- The Washington Times - Wednesday, May 30, 2007

TEL AVIV — Nearly two-thirds of Palestinians think the Hamas-Fatah unity government should resign as approval levels for the two leading political parties in the West Bank and Gaza Strip have eroded, according to a survey by a Ramallah pollster.

Two-and-a-half weeks of factional violence in Gaza has stirred widespread frustration among Palestinians with the power-sharing coalition, which initially spurred optimism that it would end the fighting and restore law and order.

Sixty percent of the respondents said they think the government should step down, according to the Ramallah-based survey group Near East Consulting.

“The people realized very fast that this unity government is not what they expected,” said Jamil Rabah, director of the survey group.

“When people have high hopes, and then immediately after the unity government there’s the worst internal fighting people say, ‘What … is that?’ ”

About 64 percent say that both parties are to blame for the recent round of violence and 52 percent of survey respondents said they trusted neither secular Fatah nor Hamas’ Islamists, according to the poll.

At the same time, support for Fatah has dropped to 26 percent from 31 percent, and backing for Hamas slumped to 16 percent from 26 percent.

The poll was taken among 801 Palestinian adults May 20 to 23, and had a margin of error of 3.4 percentage points.

Palestinian Authority Prime Minister Ismail Haniyeh from Hamas met with President Mahmoud Abbas of Fatah in the Gaza Strip yesterday, as a delegation from Egypt continued efforts to mediate a cease-fire with Israel and among rival Palestinian militias.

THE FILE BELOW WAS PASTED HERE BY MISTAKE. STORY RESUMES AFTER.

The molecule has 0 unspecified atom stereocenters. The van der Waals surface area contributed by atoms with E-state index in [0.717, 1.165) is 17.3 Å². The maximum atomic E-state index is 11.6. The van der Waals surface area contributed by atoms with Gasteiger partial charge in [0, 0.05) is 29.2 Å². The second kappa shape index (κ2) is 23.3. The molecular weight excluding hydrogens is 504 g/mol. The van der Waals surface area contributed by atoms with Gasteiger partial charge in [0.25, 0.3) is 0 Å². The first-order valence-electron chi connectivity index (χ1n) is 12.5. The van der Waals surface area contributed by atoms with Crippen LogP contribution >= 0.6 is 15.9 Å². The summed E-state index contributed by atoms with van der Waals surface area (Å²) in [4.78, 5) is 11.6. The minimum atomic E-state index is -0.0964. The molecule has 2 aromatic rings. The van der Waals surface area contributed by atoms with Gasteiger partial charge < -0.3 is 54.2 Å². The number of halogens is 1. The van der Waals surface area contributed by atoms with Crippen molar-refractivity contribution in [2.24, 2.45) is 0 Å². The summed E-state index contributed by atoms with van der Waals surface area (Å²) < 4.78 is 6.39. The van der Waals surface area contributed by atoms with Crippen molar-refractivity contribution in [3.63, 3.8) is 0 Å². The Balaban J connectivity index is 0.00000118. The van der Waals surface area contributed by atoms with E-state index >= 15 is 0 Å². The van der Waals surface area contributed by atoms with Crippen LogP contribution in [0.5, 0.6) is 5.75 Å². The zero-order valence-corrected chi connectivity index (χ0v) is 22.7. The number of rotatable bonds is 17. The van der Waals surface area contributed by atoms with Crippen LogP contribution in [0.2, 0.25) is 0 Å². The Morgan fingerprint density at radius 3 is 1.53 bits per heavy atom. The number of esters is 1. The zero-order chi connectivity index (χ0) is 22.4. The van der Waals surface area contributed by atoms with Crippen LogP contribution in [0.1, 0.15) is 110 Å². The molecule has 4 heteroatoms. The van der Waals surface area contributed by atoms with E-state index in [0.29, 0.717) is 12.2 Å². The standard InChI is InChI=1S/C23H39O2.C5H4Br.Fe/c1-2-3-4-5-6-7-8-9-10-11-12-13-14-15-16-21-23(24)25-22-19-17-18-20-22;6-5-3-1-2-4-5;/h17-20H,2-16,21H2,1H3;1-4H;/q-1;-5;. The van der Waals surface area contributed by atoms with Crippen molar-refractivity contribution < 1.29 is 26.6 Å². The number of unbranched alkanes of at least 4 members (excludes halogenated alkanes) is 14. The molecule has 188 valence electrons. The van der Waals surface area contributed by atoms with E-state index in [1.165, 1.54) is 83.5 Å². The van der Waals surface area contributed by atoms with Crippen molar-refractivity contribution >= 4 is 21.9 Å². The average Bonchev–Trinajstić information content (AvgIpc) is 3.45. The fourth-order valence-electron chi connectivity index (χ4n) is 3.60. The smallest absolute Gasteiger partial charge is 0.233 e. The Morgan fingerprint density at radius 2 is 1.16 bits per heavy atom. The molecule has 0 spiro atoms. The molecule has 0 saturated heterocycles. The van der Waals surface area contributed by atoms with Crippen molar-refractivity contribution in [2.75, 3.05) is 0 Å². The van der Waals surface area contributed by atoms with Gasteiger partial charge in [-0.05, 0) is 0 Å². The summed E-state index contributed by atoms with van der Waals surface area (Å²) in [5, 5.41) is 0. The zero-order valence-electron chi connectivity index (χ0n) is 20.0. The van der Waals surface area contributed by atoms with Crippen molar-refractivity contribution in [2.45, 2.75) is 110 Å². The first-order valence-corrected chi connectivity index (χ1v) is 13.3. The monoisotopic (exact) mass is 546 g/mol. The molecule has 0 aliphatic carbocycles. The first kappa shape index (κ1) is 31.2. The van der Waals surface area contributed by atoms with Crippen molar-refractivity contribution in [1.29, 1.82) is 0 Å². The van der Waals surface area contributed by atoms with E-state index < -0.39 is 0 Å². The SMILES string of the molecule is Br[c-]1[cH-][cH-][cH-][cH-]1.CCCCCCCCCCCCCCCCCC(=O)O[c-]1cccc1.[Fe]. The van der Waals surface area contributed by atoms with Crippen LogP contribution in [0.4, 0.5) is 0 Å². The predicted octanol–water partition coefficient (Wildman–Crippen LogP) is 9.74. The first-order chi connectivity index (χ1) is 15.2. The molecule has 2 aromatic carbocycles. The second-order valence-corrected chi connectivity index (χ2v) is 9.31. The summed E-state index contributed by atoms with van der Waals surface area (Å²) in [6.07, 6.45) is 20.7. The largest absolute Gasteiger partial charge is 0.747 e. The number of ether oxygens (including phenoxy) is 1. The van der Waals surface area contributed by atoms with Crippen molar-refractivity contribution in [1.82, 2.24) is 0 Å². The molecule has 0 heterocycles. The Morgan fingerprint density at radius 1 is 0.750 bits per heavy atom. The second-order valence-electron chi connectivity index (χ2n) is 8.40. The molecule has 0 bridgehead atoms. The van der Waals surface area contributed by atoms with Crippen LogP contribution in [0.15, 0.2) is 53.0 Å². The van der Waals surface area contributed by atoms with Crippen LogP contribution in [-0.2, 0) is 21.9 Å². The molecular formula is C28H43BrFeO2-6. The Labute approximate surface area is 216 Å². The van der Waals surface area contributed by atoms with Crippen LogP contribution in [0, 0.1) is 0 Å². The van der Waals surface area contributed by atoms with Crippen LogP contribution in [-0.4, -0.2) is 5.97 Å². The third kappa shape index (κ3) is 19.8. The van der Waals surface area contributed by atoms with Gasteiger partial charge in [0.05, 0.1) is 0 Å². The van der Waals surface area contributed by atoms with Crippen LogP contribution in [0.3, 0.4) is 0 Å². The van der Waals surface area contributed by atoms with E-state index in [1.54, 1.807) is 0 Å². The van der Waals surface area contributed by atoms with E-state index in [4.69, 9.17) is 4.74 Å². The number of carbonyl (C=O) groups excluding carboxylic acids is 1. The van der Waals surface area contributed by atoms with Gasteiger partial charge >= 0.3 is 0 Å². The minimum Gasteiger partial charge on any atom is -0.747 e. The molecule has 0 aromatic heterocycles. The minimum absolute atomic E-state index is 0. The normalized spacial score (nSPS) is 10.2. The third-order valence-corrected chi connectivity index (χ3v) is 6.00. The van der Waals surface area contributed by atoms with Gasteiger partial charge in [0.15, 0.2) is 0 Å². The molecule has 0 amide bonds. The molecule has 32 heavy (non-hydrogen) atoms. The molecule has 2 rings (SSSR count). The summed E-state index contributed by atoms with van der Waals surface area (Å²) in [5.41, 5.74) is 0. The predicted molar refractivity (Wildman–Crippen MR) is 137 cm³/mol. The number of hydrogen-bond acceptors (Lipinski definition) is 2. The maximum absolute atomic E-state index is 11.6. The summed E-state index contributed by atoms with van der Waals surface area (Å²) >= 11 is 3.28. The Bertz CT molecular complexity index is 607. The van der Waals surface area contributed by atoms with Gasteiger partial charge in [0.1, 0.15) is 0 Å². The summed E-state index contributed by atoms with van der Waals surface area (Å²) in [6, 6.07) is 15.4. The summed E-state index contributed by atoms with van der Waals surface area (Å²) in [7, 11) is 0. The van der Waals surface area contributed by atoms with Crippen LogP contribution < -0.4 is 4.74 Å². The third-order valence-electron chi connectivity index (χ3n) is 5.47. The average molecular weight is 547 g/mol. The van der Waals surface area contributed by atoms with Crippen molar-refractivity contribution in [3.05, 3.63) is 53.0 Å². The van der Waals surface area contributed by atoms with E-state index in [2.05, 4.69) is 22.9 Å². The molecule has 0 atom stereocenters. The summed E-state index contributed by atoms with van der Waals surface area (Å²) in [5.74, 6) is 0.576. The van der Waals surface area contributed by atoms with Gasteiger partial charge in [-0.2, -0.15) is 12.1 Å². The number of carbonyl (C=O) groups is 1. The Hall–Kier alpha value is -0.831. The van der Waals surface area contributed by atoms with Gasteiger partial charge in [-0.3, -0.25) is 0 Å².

The unity government was created from an agreement reached in February at a summit in Mecca, Saudi Arabia, that was mediated by the Saudi government.

The accord was aimed primarily at ending the factional fighting, but it wasn’t enough to lift an international boycott on the government for not recognizing Israel and forswearing the use of violence.

The current round of violence has made Palestinians overwhelming pessimistic about avoiding a civil war. According to the survey, almost nine in 10 Palestinians say a civil war is likely.

The Gaza violence has spilled over the border, as Hamas militants fired hundreds of Qassam rockets at towns in southern Israel. Israel has responded by renewing targeted assassinations from the air, and has moved troops over Gaza’s border.

About two-thirds of survey respondents said the firing of rockets from Gaza into Israel doesn’t serve any real benefit. Still, more than half of those polled said they support the rocket fire.

In an interview with the British Guardian newspaper, Khaled Meshal, Hamas’ Damascus, Syria-based leader, insisted the salvos would continue.

“Under occupation, people don’t ask whether their means are effective in hurting the enemy,” said Mr. Meshal. “The occupiers always have the means to hurt the people they control. The Palestinians have only modest means, so they defend themselves however they can.”

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